In both incidents, several online commenters called these women  “crazy”, “with a hole in the brain” and “confirm mentally ill”. 

The actions in the videos were problematic, but these comments left an even more bitter aftertaste.

READ: Commentary: Flaring tempers and public incidents – are we losing it because of COVID-19?


While some commenters explicitly mocked them, others seemed to have jumped the gun to assume these women had mental illness and urged others to understand. 

Either way, such assumptions seem to reinforce the dated stereotype that those with mental illness would necessarily behave in “crazy” ways, and cannot be taken seriously - a fundamental reason for the prevailing stigma around mental illness. 

“I still believe there’s a portion of Singaporeans who are not well-versed or have limited knowledge of mental health. That’s why they’re making such comments,” Porsche Poh, executive director of mental health non-profit organisation, Silver Ribbon (Singapore) said to me. 

She cautioned against knee-jerk reactions to label others. “Some people might have unpleasant encounters, and they might draw conclusions based on those encounters. They have not attended any talks or workshops or learnt much about mental health issues.”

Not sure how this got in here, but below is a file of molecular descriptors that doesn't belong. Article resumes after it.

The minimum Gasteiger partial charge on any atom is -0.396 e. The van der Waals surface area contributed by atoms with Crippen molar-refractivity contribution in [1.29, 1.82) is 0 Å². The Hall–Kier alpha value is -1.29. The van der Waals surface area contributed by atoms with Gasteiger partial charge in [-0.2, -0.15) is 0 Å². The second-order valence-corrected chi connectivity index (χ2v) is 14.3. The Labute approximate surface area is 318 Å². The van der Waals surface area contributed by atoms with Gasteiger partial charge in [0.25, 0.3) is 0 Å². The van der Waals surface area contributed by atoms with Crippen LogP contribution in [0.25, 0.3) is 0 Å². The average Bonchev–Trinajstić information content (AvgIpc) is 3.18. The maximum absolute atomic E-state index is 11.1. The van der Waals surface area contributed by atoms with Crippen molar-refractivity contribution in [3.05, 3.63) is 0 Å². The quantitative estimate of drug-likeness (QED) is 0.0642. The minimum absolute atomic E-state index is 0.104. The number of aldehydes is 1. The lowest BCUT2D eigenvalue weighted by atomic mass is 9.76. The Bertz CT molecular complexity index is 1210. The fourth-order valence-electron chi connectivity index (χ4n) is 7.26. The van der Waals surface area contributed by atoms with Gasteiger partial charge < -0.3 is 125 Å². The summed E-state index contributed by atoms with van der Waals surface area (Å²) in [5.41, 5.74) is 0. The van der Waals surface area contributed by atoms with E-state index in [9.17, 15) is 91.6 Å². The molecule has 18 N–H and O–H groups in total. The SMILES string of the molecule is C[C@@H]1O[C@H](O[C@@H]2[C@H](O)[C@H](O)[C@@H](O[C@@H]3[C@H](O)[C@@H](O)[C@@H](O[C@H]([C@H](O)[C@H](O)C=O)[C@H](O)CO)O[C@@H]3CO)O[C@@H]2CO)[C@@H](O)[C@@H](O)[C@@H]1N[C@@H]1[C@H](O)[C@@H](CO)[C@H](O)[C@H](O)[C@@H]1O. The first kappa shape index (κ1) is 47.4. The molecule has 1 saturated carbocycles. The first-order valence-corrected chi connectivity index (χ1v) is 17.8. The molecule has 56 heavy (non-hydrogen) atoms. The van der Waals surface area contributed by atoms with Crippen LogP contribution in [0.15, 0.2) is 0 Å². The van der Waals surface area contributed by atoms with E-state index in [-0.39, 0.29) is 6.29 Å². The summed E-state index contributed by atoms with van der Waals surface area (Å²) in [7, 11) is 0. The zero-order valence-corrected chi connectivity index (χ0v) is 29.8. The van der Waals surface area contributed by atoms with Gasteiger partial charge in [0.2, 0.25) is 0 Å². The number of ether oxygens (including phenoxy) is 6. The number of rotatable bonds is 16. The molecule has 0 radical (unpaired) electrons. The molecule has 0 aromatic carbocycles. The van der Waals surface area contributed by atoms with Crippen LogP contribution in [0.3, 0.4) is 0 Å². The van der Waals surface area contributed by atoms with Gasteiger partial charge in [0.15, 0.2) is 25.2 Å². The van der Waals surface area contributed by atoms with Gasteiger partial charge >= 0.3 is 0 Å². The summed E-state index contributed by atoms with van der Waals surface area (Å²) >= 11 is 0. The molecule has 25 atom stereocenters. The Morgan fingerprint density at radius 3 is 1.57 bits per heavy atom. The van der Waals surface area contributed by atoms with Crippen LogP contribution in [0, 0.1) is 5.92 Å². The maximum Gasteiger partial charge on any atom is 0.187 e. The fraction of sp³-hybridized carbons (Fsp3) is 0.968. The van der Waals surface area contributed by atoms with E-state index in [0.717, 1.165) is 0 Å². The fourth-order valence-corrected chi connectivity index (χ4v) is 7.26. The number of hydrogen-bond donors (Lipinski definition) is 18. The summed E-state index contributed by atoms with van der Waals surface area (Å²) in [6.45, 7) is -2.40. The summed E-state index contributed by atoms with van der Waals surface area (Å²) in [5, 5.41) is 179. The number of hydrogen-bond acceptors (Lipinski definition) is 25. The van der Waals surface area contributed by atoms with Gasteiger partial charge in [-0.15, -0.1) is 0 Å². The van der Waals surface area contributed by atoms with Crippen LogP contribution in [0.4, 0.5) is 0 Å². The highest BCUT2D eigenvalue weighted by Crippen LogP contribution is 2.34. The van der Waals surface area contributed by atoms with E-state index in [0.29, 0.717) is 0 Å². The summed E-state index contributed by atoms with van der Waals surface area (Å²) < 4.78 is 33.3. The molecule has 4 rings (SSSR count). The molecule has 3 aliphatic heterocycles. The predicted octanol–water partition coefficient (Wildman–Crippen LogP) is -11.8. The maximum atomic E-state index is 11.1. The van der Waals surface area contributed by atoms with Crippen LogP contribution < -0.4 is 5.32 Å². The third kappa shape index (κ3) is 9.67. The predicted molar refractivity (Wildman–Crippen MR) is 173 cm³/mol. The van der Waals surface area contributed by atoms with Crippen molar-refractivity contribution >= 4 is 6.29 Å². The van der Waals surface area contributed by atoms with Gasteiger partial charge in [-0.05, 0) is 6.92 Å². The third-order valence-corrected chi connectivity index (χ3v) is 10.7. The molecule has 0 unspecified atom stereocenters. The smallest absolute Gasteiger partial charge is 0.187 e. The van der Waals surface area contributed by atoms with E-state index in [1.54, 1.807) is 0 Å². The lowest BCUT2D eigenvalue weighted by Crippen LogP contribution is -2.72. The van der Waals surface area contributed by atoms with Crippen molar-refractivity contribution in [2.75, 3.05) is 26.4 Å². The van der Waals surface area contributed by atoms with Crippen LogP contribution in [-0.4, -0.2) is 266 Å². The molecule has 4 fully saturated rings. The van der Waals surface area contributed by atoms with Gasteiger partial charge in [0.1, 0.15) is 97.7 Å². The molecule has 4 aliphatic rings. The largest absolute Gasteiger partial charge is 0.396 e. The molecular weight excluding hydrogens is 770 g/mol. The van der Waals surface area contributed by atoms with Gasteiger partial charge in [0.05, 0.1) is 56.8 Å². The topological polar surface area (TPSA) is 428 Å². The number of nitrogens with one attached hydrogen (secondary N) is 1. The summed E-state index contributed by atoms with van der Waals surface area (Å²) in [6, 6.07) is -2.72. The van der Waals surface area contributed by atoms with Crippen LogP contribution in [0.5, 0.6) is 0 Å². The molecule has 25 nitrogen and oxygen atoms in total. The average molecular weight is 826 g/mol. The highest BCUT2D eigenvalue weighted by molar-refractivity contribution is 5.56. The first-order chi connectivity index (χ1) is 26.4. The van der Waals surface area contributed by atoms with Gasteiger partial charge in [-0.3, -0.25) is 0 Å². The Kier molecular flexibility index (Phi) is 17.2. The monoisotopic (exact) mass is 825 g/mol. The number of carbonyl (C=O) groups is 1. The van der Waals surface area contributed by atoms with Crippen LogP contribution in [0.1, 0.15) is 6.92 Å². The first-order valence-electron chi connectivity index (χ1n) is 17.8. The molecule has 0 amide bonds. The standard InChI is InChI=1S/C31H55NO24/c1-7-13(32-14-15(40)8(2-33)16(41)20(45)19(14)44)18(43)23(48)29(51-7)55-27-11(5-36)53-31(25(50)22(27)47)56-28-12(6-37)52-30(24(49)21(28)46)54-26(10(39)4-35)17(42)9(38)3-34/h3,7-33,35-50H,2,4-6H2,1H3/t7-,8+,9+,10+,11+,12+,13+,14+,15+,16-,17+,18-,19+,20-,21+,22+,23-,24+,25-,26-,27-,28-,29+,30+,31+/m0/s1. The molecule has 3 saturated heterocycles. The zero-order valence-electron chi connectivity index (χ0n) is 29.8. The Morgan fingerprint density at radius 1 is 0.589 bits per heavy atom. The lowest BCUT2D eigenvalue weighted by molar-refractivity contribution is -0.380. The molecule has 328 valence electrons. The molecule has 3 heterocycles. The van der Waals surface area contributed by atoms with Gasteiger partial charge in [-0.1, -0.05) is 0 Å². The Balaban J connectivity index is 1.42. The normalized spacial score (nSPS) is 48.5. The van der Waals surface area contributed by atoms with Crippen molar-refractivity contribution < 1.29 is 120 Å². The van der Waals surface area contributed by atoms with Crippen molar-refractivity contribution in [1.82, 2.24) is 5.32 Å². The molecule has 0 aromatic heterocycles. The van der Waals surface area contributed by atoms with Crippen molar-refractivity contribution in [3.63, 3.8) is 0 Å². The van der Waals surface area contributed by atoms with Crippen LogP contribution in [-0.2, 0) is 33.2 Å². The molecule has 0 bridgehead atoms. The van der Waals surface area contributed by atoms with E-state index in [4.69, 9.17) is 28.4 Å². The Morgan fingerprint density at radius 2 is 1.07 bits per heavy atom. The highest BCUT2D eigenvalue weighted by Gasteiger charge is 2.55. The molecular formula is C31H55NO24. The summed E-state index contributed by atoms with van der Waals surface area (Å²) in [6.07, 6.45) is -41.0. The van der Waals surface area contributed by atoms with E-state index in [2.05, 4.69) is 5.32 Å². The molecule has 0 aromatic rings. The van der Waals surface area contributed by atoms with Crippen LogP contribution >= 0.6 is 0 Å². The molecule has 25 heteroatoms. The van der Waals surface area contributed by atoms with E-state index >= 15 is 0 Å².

The comments also implied that mental illness must have caused their disruptive behaviour caught on camera. 

READ: Commentary: We declare a goal of ending mental health stigma yet viciously mock the woman at Shunfu Market

Yet, psychologists have often pointed out that the symptoms of mental health conditions are more varied, sometimes subtle but serious for the patient - like decreased motivation, poor appetite and fatigue.

“Many mental health organisations have been working hard to collaborate with the media to raise awareness. It is a setback every time we come across such negative comments,” added Ms Poh. 

If all this sounds familiar, recall the case of a woman in Shunfu Market who refused to wear a mask last year, because she was “a sovereign”. The circulating video captured her in a heated argument, and commenters were quick to assume that she, too, had an underlying mental health condition.